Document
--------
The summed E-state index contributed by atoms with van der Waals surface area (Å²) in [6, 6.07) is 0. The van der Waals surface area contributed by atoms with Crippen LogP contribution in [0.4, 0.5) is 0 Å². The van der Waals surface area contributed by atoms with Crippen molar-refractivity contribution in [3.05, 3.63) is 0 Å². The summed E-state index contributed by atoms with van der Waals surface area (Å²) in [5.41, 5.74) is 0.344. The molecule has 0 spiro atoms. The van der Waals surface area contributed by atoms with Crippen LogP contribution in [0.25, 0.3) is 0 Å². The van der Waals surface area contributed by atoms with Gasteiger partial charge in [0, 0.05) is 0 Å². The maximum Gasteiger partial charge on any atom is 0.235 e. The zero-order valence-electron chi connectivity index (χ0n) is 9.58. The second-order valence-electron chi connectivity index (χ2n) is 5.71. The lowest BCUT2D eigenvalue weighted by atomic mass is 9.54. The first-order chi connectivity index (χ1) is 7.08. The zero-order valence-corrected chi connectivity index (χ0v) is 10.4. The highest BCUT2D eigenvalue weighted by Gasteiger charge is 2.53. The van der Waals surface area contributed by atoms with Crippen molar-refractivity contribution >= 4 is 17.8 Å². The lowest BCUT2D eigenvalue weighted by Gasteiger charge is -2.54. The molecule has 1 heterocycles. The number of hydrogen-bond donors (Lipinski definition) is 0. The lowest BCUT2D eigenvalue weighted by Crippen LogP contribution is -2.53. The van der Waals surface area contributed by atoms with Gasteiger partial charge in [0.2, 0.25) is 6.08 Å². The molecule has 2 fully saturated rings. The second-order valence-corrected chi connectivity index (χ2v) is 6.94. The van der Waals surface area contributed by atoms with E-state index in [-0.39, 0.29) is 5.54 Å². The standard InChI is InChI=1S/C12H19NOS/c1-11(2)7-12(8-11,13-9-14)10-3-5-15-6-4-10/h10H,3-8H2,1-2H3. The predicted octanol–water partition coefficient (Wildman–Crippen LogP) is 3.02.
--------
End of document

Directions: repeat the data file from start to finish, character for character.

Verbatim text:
The summed E-state index contributed by atoms with van der Waals surface area (Å²) in [6, 6.07) is 0. The van der Waals surface area contributed by atoms with Crippen LogP contribution in [0.4, 0.5) is 0 Å². The van der Waals surface area contributed by atoms with Crippen molar-refractivity contribution in [3.05, 3.63) is 0 Å². The summed E-state index contributed by atoms with van der Waals surface area (Å²) in [5.41, 5.74) is 0.344. The molecule has 0 spiro atoms. The van der Waals surface area contributed by atoms with Crippen LogP contribution in [0.25, 0.3) is 0 Å². The van der Waals surface area contributed by atoms with Gasteiger partial charge in [0, 0.05) is 0 Å². The maximum Gasteiger partial charge on any atom is 0.235 e. The zero-order valence-electron chi connectivity index (χ0n) is 9.58. The second-order valence-electron chi connectivity index (χ2n) is 5.71. The lowest BCUT2D eigenvalue weighted by atomic mass is 9.54. The first-order chi connectivity index (χ1) is 7.08. The zero-order valence-corrected chi connectivity index (χ0v) is 10.4. The highest BCUT2D eigenvalue weighted by Gasteiger charge is 2.53. The van der Waals surface area contributed by atoms with Crippen molar-refractivity contribution >= 4 is 17.8 Å². The lowest BCUT2D eigenvalue weighted by Gasteiger charge is -2.54. The molecule has 1 heterocycles. The number of hydrogen-bond donors (Lipinski definition) is 0. The lowest BCUT2D eigenvalue weighted by Crippen LogP contribution is -2.53. The van der Waals surface area contributed by atoms with Gasteiger partial charge in [0.2, 0.25) is 6.08 Å². The molecule has 2 fully saturated rings. The second-order valence-corrected chi connectivity index (χ2v) is 6.94. The van der Waals surface area contributed by atoms with E-state index in [-0.39, 0.29) is 5.54 Å². The standard InChI is InChI=1S/C12H19NOS/c1-11(2)7-12(8-11,13-9-14)10-3-5-15-6-4-10/h10H,3-8H2,1-2H3. The predicted octanol–water partition coefficient (Wildman–Crippen LogP) is 3.02.